I had heard so much about Hellblade: Senua’s Sacrifice.   I finally caved and bought it on Saturday.  I played it for about an hour and was sucked in immediately.

There might be spoilers and I’m not wearing a condom.

I should’ve been writing and doing things for websites, recording podcasts or something to that effect.  But no.  There I was… playing Hellblade… taking breaks to accomplish tasks and then going right back.  I’m close to the end.

Anyways, here it is… Monday and I have nothing to show for anything because of that game.  Here’s why:

I talk to myself. Occasionally out loud but mostly in my head.  It helps me think. Sometimes it is even healthy for me to say something out loud and see how it sounds.  When I play video games I will talk to myself about the game. Hellblade shut me up immediately.   I usually take a whole bunch of screenshots when I play video games but during the entire intro sequence and all the way up to the first boss challenge I sat there silent, arguing with the in-game voices.

Yeah, you heard me.

The voices are pretty consistent throughout the game but are very aggressive during the early stages of it.  I was prepared for them to some degree by reviews and impressions that I’ve read but I really wish there was some indication to how constant they would be.  Adding to the pressure is the fact that each death or failure allows the darkness to consume Senua more and more leading to her mind. The darkness is up to her shoulder now.  I was trying to keep it below her elbow.

So, About those voices… The game is best played with headphones.  Not wearing headphones with these is like eating melted ice cream or a cold hamburger.  The headphones are which make the whole experience worth it.  You have to hear what the voices are saying so you can decide what you want to listen to or what you want to try to ignore.  They constantly comment on and question what Senua (by proxy you) is doing when more often than not, she seems to be doing the right thing or going the right way.  But there are times where she is doing the incorrect thing or going the wrong way and the voices are trying to steer her on the right path.

Sometimes the voices discourage progress or advise you to give up your quest because you are too weak to accomplish it.  But dig down deep, find a way to prevail under pressure and you find that the same voices that antagonize you and try to get you to turn around will tell you that you are strong and can handle the fight.  It is bizarre.  I’ve taken the approach of simply trying to block them out.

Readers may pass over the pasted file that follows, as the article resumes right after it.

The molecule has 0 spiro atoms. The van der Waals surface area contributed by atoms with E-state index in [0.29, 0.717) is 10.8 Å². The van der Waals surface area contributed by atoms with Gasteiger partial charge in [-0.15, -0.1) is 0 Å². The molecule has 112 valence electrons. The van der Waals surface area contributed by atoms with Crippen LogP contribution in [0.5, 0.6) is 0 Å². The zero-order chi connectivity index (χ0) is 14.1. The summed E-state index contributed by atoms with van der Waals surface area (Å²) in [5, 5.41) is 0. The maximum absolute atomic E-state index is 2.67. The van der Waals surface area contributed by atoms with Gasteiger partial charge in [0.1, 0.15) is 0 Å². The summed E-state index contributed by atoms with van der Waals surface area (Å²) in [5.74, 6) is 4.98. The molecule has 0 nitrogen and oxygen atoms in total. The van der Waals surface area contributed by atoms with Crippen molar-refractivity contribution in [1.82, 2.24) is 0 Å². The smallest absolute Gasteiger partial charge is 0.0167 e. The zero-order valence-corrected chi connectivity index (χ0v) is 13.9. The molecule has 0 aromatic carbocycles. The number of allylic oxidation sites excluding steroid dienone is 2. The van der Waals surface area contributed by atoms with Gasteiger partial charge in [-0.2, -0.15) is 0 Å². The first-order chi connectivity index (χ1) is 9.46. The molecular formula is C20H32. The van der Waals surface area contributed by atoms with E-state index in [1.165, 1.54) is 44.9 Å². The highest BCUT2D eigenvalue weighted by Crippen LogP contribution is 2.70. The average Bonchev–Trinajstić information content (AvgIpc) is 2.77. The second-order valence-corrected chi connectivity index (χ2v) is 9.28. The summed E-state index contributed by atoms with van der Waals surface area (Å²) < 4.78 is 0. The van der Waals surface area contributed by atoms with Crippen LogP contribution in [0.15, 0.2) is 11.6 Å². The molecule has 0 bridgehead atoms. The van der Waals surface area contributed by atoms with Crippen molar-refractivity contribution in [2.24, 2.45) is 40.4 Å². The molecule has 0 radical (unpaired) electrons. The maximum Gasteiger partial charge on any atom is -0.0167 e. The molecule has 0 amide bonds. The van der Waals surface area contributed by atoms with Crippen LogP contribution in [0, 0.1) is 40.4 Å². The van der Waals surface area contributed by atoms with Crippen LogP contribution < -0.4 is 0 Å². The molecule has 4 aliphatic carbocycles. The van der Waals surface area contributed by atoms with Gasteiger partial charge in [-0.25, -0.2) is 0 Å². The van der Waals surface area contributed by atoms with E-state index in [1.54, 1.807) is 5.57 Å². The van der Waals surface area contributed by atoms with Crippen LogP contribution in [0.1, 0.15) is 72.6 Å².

The combat is simple, a heavy, light and melee attack with an evade and block button for defensive measures.  The voices will help you in battle by letting you know when other enemies are about to attack you out of camera frame and how close to the end of the fight you are.  Each enemy type has a way to be attacked and defended against so nothing (so far) has been overwhelmingly difficult the first time I faced it.  Though some battles go on just long enough to make you think you have no chance of winning.  Those are my favorite battles to win.

One thing to point out about the combat, you have no indication of how much damage is being done to you other than screen filters and Senua’s speed.  Senua can heal from near-death but it requires near-flawless fighting. When Senua is injured her attacks will slow down significantly and even the voices may comment on her being injured.

Finally, the visuals are excellent. These are the only screenshots I actually took because I was reminded of the great detail.

The game is pretty.

The level design is excellent because it is simple enough to get though but has enough nooks in each level that you could get lost so even though the game travels in more or less a straight line, there are enough forks and dead ends to make things interesting.

I’m just eager to finish this thing off so … gotta go.